Local Stores Become Showrooms for Online Buying (Part II) | Street Fight

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Local Stores Become Showrooms for Online Buying (Part II)

0 Comments 12 March 2012 by

Following my column last month, where I took a look at mobile local shopping data (and the dreaded “showrooming” effect), I had the chance to catch up with eBay’s head of local, and Milo founder, Jack Abraham to talk a bit about where the space is headed.

As explored in the last column, shoppers are utilizing on-hand devices to bring transparency to the retail showroom floor. And smart companies like Amazon not only provide apps to get product details (via barcode scan), but even offer e-commerce deals for items scanned in-store. That’s a daunting prospect for retailers — as their customers are getting poached right out from under them. You’d think that might be their cue to adopt mobile tools to keep users engaged and in-store.

Abraham claims that retailer adoption has increased for its inventory data over the past two years, but there’s still lots of room to grow. For those unfamiliar, Milo works with retailers and publishers to provide a valuable layer of searchable product inventory data on any app.

Retailers, overall, are showing laggard adoption, considering the situation they’re in and the availability of tools like Milo, apps like Shopkick; and competitive pressure from the Amazons of the world. They need to fight fire with fire, but still many aren’t. The latest example: a December survey from AisleBuyer revealed that 55 percent of retailers have a mobile app with m-commerce functionality. Many offer store locators (87 percent) or product search (74 percent). But real-time inventory or transactional features… not as much.

“There’s a lot of talk about retail going away, says Abraham. “It’s our position that it couldn’t be farther from the truth. The way it’s going to survive is partnering with companies to get in front of consumers at that decision point.”

Merchant-facing tools aren’t far behind, exposing little retailer interest in arming clerks with tablets or smartphones for more effective on-site customer service, inventory search or payments. With the latter, Apple Stores are the glaring exception (no surprise).

But who else is doing it right? The last column mentioned Best Buy and Home Depot for their work with Shopkick and PayPal respectively. There are other early adopters of mobile shopping tools and apps we’ve seen such as seen such as Macy’s, which works with Shopkick as well.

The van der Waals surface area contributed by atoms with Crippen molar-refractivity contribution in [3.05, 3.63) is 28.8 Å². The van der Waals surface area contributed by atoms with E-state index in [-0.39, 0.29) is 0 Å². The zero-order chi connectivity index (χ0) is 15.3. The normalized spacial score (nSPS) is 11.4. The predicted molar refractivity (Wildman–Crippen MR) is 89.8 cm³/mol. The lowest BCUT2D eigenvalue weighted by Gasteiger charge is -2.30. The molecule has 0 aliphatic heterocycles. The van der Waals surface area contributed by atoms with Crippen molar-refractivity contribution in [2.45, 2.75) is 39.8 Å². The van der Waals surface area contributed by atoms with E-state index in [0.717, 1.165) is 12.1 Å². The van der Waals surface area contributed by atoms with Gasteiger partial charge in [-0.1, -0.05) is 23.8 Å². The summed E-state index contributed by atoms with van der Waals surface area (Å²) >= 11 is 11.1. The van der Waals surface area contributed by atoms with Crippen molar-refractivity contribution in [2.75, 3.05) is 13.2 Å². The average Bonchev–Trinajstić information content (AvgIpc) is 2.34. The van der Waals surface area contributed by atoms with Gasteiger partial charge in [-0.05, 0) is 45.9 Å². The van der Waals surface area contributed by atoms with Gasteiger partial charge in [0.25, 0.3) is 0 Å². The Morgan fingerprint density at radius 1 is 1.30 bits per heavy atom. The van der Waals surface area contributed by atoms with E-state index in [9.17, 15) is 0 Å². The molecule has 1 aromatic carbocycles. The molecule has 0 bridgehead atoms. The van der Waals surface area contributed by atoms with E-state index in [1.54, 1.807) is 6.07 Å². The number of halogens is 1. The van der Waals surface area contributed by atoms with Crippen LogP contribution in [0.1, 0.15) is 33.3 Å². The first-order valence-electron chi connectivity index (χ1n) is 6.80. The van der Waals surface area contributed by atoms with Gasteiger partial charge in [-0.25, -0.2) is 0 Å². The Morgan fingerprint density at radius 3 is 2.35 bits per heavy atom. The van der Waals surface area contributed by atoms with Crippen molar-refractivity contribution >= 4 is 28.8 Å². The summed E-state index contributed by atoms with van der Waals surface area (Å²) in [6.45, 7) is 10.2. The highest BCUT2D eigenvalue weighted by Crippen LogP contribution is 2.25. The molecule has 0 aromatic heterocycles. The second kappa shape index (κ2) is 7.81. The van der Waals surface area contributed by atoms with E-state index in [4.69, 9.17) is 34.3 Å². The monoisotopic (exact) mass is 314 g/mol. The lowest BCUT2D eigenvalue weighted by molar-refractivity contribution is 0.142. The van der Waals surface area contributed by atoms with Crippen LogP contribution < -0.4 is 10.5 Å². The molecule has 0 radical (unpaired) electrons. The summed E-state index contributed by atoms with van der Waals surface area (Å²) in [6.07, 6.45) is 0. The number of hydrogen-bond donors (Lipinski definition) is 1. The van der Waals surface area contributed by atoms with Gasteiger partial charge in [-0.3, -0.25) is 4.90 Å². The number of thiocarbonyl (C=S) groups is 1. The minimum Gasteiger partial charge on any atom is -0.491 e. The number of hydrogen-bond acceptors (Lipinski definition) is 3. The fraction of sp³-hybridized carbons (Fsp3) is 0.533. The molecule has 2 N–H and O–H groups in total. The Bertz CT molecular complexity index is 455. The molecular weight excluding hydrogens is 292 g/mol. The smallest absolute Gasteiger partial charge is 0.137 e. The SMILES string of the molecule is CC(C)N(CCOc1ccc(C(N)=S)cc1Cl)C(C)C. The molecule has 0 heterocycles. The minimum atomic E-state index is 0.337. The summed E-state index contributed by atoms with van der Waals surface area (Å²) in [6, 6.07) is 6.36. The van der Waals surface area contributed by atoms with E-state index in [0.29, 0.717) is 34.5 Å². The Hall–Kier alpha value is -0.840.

Sports Authority also receives high marks for its work with mobile tools and apps like Foursquare — offering in-store deals and payments (via Foursquare/Amex partnership). Also look out for Bloomingdales, Nordstrom and Crate & Barrel (whose CTO hails from Feedburner).

Abraham says that category leaders tend to adopt Milo’s technology first, and then others follow out of competitive pressure. Interestingly, he adds that adoption usually progresses down the line in the same descending order of the sector’s market share.

Categories generally showing the greatest adoption are electronics, home & garden, and apparel (in that order). These certainly make sense for mobile tools to aid in offline shopping, as they’re high consideration purchases, non-commodity, and visually oriented. “It’s stuff like cameras, guitars, televisions, speaker systems and things you want to see in person,” said Abraham. “It’s also things you don’t want to have shipped.”

As for categories that are lagging (read: where there’s growth opportunity), look no further than the grocery aisle. Factors like perishable inventory and high volume/low margin sales make it difficult. Consumer packaged goods are one thing, but produce is entirely different. “How do you deal with an avacado?” says Abraham. “Every one in the bin is different.”

The other challenge for players like Milo will be moving downmarket from big box to mom & pops. There, the barrier is one of data aggregation in the face of massive fragmentation. But it’s making headway Abraham says, and there should be more to disclose in time.

But the big message from Abraham — reinforcing Part I of this column — is the collision of online and offline worlds; consumer buying decisions being made between the two; and the retailer survival imperative to step up to that reality.

“There’s a lot of talk about retail going away, says Abraham. “It’s our position that it couldn’t be farther from the truth. The way it’s going to survive is partnering with companies to get in front of consumers at that decision point.”

Mike Boland is senior analyst at BIA/Kelsey, where he heads up the firm’s mobile local coverage. Previously, he was a tech journalist for Forbes, Red Herring, Business 2.0 and others.




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